Supporting sustainable entrepreneurship in the life sciences

Supporting sustainable entrepreneurship in the life sciences

  • Chris Lowe, Emeritus Professor (right) is pictured with David Holden-White

“Life sciences are the founding stone of entrepreneurship, the key to growing the economy and society” explains Darrin Disley, Chief Executive and Co-founder of Horizon Discovery Group, a translational genomics company credited with bringing about an era of personalised medicine.

Darrin, a postgraduate of the Institute of Biotechnology at the Department of Chemical Engineering and Biotechnology, has established the Christopher R Lowe Carpe Diem Enterprise Programme, named in recognition of his mentor and PhD supervisor.

Darrin explains why he was keen for the programme to fund Cambridge University Entrepreneurs (CUE) and Technology and Enterprise Club (CUTEC), as well as student bursaries: “I want to build a culture and confidence amongst students of developing and sustaining inspiring enterprises – to enable them to both start and grow Cambridge-based companies that they’re proud of, not just ones that they want to sell,” he says.

“Cambridge gave me this confidence, it changed my life. The biggest change was socially, the culture – at Cambridge it’s about [personal] growth, about developing confidence in students by exposing them to different people across all different backgrounds”.

An enthusiasm for enterprise

Chris Lowe, Emeritus Professor of Biotechnology, is still to be found behind a desk at the Institute despite retiring recently. Disley describes him as “the only one doing entrepreneurship, a pariah who started spinning companies out” when he joined as a PhD student in 1991.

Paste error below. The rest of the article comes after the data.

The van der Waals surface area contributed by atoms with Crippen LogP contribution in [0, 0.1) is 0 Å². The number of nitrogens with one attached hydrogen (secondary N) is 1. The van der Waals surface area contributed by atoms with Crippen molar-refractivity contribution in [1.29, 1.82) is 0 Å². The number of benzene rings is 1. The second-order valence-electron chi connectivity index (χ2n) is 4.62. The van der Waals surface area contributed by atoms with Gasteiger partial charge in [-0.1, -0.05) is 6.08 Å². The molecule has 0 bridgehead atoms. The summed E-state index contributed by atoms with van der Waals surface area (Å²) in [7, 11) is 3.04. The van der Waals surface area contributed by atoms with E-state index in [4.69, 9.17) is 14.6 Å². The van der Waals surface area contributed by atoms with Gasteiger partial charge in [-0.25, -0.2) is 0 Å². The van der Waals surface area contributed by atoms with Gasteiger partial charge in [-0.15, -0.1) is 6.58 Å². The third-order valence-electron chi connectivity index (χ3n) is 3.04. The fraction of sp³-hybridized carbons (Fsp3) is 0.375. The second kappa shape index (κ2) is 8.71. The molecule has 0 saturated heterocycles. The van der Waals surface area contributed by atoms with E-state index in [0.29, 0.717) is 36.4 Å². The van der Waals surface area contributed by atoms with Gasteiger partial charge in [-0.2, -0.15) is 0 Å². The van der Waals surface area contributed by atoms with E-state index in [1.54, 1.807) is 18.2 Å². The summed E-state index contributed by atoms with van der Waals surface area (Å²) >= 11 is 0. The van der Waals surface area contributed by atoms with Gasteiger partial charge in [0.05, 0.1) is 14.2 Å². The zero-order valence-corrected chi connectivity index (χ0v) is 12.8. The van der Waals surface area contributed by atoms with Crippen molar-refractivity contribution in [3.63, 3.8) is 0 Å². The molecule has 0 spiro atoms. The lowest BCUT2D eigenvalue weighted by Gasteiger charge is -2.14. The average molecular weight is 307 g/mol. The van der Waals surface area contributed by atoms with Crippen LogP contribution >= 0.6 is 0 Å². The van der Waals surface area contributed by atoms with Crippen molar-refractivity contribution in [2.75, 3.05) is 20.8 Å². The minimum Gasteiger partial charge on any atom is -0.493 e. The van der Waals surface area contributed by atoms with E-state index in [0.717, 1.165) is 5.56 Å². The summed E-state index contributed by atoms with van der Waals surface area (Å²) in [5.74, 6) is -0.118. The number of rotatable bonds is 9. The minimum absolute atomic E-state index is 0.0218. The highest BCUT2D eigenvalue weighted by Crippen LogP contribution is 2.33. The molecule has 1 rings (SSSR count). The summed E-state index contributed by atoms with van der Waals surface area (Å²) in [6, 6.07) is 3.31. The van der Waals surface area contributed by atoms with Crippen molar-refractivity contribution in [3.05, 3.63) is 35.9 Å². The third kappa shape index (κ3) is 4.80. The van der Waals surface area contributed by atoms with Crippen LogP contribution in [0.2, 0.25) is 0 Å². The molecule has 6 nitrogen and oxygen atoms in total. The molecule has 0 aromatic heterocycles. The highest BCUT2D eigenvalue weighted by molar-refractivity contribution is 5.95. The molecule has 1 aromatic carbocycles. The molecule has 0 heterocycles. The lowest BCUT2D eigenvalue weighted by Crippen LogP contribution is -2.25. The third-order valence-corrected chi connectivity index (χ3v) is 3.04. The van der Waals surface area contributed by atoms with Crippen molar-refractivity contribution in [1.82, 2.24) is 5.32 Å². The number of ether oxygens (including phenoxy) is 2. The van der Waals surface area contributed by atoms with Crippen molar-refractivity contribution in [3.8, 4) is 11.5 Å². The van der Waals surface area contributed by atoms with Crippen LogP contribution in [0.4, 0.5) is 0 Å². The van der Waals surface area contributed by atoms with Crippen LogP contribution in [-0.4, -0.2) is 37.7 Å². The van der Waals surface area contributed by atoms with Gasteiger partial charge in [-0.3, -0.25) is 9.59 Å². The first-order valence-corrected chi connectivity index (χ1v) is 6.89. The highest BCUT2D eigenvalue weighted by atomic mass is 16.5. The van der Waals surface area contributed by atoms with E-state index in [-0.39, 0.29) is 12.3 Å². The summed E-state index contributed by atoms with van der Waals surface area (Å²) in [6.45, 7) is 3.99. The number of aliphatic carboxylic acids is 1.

And he’s still at it, with an impressive list of successful start-up stories to his name. He personally interviews every applicant for the Masters in Bioscience Enterprise programme, to check that they have the ambition and motivation needed to sustain his impressive track record and portfolio.

It is important for us that we produce high-quality postgraduates. The secret to our success is choosing good people who have that extra something – are they going to make a difference to the planet?

Chris Lowe OBE, Emeritus Professor

The value of bursaries

One of these is David Holden-White (pictured with Emeritus Professor Lowe), who abandoned a blossoming career as a patent trainee attorney to join the 2014 MBE cohort. He says: “I wanted to be involved in innovation, in creating biotech ideas, not on the periphery, passively representing others’ innovations! But coming out of a paid job and back in to education is difficult. Thankfully, I received a bursary, so have been able to pursue the MBE – without it, I would have struggled. It’s the enterprise aspect of the programme which is really exciting to me – I had all these ideas before, going round in my head but not going anywhere. The MBE programme really gives my ideas shape and form.”

Professor Lowe observes: “When I first came here, technology transfer took place over a cup of tea in a back room… This morning a former MBE student who has just secured a million-dollar contract phoned me to ask me how he should go about dealing with it.” His legacy is clear, and it doesn’t look likely that he will be slowing down any time soon.

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The Department of Chemical Engineering and Biotechnology has an outstanding reputation for interdisciplinary collaborations across the fields of chemistry, physics, mathematics, clinical medicine and biology. Its scientists work with industry leaders and entrepreneurs to develop innovative solutions to a range of global challenges, from finding new ways to create sustainable energy and conserve the environment to developing novel healthcare technologies to diagnose and combat disease.
Emeritus Professor Chris Lowe OBE with David Holden-White (Churchill 2014), Master's in Bioscience Enterprise student
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Professor Timothy Cox's research group is working to develop gene therapy for adults and children affected by Gaucher disease. Gaucher disease is one of the more common of the lysosomal disorders,causing enlargement of the liver and spleen, painful conditions in the bone, anaemia and a tendency to bleed.